We’re still waiting for official confirmation on the latest U.S. News law school rankings. The leaked results show that NYU Law has fallen behind the University of Chicago to #6. That’s two spots below NYU’s rivals at Columbia Law school.
At the Practical Law Company Summer Kick-Off party last night, NYU’s precipitous fall of one spot was the topic of conversation. Consternation was rife among NYU law students, Columbia law students were smug, and even Fordham law students enjoyed the schadenfreude. Tomorrow, we’ll do a full retelling of all the possible reasons NYU kids came up with for why the school may have dropped.
But one thing we know is that now that they’re out of the top five, NYU students do not want to pay twice what Columbia students are paying for the same extracurricular event. We’ve learned that a ticket to the NYU “Barrister’s Ball” is twice the price of a ticket to Columbia’s “Barrister’s Ball” — even though their events are taking place at the same venue.
I guess only top five schools are able to negotiate fair market prices…
A tipster who attended the Columbia event and wants to attend the NYU event (he gets around) gave us the scoop. Here’s all you need to know:
* Columbia’s ball was at Chelsea Piers. Ticket price: $35.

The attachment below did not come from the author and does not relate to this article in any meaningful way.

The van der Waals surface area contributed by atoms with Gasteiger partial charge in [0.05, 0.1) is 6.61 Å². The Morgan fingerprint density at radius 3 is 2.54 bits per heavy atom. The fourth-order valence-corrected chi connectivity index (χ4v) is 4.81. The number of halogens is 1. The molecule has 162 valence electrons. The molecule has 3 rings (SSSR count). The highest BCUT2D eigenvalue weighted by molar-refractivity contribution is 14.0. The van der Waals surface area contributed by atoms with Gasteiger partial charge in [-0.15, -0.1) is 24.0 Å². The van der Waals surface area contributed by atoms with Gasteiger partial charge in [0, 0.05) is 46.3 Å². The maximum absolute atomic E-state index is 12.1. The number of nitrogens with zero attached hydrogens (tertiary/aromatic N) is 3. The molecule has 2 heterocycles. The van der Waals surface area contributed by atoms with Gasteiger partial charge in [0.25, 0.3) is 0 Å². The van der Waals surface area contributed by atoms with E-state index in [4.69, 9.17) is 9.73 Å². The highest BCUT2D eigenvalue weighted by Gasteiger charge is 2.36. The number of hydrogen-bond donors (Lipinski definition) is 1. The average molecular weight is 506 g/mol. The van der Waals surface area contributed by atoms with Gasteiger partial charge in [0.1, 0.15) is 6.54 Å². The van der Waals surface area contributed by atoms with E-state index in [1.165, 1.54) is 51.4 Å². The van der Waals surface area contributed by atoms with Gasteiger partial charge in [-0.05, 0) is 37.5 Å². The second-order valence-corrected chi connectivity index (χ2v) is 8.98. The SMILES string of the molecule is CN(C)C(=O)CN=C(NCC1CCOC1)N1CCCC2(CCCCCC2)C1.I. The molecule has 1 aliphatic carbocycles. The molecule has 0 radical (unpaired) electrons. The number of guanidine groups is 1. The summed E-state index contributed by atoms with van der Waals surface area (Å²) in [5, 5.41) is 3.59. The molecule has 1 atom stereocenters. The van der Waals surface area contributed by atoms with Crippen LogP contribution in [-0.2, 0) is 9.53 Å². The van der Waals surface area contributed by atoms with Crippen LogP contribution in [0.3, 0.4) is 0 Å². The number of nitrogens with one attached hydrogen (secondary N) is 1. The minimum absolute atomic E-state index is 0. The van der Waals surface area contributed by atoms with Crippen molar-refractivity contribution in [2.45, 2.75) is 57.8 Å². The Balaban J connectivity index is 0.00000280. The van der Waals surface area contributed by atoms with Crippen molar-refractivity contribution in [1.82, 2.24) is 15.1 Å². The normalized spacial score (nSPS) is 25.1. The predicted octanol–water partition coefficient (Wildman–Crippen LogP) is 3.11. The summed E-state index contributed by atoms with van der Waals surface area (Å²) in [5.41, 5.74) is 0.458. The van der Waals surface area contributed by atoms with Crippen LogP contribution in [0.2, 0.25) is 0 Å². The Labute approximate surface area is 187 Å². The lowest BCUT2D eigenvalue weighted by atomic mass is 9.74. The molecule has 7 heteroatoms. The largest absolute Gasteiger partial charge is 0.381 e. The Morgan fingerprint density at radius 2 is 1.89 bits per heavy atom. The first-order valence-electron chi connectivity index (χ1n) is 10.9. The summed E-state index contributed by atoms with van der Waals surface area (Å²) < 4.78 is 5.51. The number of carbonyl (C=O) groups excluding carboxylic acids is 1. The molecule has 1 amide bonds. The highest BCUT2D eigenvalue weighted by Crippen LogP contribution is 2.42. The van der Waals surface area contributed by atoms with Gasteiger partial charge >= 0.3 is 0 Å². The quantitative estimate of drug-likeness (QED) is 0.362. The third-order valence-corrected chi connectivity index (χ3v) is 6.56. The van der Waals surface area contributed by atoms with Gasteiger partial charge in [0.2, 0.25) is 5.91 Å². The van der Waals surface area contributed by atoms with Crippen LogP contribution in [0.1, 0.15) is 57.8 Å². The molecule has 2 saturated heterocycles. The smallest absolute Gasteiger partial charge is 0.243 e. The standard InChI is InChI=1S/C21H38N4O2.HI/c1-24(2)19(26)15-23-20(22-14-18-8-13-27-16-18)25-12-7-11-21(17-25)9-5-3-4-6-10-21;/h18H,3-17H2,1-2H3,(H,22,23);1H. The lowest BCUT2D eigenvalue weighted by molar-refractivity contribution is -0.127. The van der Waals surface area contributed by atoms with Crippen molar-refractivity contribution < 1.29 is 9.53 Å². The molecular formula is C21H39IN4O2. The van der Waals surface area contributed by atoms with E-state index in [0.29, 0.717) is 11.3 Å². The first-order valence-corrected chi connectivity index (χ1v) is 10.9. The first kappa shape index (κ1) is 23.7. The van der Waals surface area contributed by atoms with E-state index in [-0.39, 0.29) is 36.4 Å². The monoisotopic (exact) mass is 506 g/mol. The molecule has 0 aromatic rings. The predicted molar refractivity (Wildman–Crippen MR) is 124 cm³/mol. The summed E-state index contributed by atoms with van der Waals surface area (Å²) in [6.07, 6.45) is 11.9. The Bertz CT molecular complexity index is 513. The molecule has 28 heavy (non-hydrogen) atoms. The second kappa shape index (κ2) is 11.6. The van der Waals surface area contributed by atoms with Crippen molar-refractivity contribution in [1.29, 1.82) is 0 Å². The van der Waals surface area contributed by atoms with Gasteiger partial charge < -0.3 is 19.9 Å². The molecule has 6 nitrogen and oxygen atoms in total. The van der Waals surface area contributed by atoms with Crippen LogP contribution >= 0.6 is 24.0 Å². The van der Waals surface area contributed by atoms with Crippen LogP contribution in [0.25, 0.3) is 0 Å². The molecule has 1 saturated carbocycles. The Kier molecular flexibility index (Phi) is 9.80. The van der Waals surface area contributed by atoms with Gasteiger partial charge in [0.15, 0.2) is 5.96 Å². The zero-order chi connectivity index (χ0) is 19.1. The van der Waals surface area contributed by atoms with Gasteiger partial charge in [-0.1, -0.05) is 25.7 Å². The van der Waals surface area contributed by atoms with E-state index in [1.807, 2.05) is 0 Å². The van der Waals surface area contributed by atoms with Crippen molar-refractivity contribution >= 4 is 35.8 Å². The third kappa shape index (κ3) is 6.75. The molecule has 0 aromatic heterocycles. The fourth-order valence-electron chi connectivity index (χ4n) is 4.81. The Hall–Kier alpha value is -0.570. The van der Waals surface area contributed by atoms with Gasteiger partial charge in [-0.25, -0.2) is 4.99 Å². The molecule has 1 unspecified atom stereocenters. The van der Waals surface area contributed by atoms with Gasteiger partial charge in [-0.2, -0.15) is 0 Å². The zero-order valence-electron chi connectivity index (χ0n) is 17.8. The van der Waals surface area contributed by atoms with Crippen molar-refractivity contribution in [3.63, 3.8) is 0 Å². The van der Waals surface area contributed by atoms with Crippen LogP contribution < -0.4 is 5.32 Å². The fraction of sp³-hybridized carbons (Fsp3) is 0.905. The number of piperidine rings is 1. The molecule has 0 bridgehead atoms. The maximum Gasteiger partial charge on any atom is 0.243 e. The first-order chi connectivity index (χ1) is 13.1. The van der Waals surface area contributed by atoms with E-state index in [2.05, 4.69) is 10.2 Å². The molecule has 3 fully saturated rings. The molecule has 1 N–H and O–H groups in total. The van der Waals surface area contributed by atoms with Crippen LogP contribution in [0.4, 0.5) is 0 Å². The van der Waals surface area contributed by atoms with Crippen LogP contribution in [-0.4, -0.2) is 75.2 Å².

* Part of the Columbia ticket price will be donated to help relief efforts in Haiti.
* NYU’s ball will be at Chelsea Piers. Ticket price: $70.
Our tipster said:
I’m just trying to understand the fair market price for a law school formal at Chelsea Piers.
Great question. This morning, we reached out to a spokesperson for NYU, but we haven’t received a response.
On the other hand, Columbia Law students were more than happy to talk:
Students at sixth ranked NYU should probably get used to paying a financial penalty for attending that school.
Something tells me that NYU Law’s new name is going to be “Sixth Ranked NYU Law School.”
Honestly, this is shaping up as a bad week for NYU Law. Maybe the students deserve a discount on their tickets, since they will no longer be attending a barrister’s ball at a top five law school.